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Do you have a source for that?

My recollection was that Apple was in dire straits at the time anyhow, but that the clone makers were substantially increasing MacOS shipments at a time when Apple was threatened with irrelevancy.

I thought Jobs killed the clones because he wanted absolute control, which he saw as necessary to pursue his goals for a high-end, seamless experience.

The explanation I have always heard is that the margin on the software license (for OS 7) was not high enough to make up for the loss in hardware profits. The problem was exacerbated because the clone makers were targeting the high-margin top-end of the Apple line. (In other words, pretty much what the parent comment said.)

E.g., this blog entry (skip down to "Amelio") --


Here's Jobs on the subject, indicating it was unwillingness of the clone makers to accept higher license fees:


Of course, just because Jobs is saying it, you can't know if this is the whole story.


good thing he didn't. one of the reasons i enjoy working on OSX is the "mintness" i got accustomed from using Linux


No matter how hard I try I can't understand this comment. Are you implying that Linux is a Mac OS X clone?


I think what he's trying to say is that on Mac you get a fresh OS every time. It's never preloaded with crap. If you don't like the !ac you'll find a way to tell me I'm wrong but there really isn't any third party crapware on the Mac. You don't get security alerts every 2 seconds, and uninstalls really do just uninstall apps. You know exactly what to expect when you buy a Mac and the experience stays roughly the same throughout the lifetime of the machine. You can get crapware on a Mac but its pretty rare.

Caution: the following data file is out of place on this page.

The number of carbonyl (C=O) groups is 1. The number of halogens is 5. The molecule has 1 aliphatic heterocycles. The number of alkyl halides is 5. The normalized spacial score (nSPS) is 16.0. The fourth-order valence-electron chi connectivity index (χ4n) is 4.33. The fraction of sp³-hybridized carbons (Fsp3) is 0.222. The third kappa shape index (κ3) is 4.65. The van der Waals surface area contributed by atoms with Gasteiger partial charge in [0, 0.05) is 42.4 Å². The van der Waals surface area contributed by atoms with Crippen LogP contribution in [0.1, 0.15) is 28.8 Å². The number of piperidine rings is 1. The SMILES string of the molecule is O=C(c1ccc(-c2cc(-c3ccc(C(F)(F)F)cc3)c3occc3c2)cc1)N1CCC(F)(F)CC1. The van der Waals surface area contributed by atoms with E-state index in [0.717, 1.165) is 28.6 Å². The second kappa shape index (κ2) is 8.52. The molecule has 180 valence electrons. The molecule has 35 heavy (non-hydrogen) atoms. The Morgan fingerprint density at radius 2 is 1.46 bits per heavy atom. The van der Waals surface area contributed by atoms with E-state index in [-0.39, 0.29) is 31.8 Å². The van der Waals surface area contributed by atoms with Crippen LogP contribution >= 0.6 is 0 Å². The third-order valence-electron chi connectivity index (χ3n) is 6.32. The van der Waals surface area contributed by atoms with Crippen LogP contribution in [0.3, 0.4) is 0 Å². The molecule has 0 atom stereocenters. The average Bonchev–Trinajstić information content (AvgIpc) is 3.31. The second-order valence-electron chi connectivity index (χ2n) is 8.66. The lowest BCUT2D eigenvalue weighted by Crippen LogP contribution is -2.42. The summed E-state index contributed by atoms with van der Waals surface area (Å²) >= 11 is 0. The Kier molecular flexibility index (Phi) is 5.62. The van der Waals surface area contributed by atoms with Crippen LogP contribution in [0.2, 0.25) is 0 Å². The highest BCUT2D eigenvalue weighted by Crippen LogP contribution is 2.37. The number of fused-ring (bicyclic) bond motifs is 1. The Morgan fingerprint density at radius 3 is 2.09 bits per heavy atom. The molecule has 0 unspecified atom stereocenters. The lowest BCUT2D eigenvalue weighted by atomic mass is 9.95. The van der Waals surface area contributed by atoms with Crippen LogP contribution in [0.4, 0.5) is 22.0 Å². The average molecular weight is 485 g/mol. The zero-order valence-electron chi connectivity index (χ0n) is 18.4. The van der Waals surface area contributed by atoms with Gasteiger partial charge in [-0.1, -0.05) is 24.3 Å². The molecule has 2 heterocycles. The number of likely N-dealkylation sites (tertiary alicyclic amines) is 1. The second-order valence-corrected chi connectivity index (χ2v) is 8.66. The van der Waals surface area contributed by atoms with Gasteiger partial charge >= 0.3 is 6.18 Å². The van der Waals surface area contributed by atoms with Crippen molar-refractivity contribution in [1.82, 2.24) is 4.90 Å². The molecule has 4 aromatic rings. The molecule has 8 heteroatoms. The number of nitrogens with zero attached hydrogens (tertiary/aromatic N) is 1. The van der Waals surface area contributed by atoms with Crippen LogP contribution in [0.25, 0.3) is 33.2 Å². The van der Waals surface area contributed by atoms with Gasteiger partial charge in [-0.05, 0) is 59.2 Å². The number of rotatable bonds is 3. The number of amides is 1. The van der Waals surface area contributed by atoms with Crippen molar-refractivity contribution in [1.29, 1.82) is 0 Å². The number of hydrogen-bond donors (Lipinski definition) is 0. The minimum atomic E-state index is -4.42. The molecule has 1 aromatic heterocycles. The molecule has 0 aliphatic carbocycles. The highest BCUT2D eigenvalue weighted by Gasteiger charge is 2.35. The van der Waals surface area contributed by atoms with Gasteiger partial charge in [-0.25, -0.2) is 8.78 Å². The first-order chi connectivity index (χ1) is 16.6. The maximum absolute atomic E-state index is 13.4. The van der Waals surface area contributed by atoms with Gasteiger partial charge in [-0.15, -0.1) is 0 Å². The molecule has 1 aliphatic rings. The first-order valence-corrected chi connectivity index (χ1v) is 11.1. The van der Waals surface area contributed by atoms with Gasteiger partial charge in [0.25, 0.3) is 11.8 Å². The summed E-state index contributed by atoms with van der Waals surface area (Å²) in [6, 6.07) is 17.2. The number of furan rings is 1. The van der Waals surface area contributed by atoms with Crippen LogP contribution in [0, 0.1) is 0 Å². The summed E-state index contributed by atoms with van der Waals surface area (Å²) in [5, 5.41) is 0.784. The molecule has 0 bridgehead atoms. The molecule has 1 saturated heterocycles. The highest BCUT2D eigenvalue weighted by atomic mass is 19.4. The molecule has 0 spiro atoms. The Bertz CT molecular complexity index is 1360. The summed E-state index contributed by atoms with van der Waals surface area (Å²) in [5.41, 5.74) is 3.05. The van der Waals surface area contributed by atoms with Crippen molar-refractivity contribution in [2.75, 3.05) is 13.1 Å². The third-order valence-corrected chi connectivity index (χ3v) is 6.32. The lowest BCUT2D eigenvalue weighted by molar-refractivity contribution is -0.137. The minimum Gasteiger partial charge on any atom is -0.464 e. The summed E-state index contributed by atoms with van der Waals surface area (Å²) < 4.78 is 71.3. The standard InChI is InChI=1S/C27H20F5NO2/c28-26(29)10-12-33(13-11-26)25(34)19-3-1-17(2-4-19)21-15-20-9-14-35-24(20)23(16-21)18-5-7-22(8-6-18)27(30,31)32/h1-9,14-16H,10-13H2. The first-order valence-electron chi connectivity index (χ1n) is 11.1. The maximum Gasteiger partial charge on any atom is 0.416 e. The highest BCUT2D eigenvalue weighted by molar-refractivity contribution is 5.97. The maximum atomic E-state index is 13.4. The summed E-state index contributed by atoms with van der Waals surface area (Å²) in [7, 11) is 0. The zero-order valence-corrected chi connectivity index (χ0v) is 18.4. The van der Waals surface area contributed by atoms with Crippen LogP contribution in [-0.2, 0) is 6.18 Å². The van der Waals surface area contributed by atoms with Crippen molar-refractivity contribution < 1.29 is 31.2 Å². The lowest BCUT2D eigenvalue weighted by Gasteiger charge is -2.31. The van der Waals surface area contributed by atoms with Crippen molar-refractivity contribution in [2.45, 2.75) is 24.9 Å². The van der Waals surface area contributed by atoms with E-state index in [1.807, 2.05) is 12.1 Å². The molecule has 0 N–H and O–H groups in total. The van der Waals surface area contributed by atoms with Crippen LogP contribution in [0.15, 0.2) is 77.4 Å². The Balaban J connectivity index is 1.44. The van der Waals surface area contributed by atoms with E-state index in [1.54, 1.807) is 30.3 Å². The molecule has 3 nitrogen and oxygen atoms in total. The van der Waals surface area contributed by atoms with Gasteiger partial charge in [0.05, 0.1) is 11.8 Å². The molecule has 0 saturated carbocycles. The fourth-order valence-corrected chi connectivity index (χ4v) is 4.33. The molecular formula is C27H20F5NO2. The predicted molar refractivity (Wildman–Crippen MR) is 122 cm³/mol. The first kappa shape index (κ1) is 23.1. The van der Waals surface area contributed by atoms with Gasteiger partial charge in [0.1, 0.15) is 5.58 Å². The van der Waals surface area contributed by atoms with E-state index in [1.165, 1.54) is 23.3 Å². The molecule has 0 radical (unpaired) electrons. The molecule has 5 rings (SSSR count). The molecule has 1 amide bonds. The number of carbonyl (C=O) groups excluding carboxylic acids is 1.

So basically you get a machine in mint condition. And yeah, it is like Linux in that when you install the OS it's the OS and nothing more. You can talk about freedom and locked down platforms all day long and I'll even agree but thats neither here nor there. Point is, the Mac isn't screaming for your attention, doesn't come preloaded with shit, and generally doesn't fuck with you in the same way Linux doesnt do those things. There are exceptions to every rule and god knows you have to cover them all here on HN but generally speaking that's the way it is.


Yep pretty much that and some. I find not only the install and out of the box experience very good on both systems, but also usage.

As a long time Linux and Gnome user i got accustomed with an arguably better experience in managing software and user experience :-)


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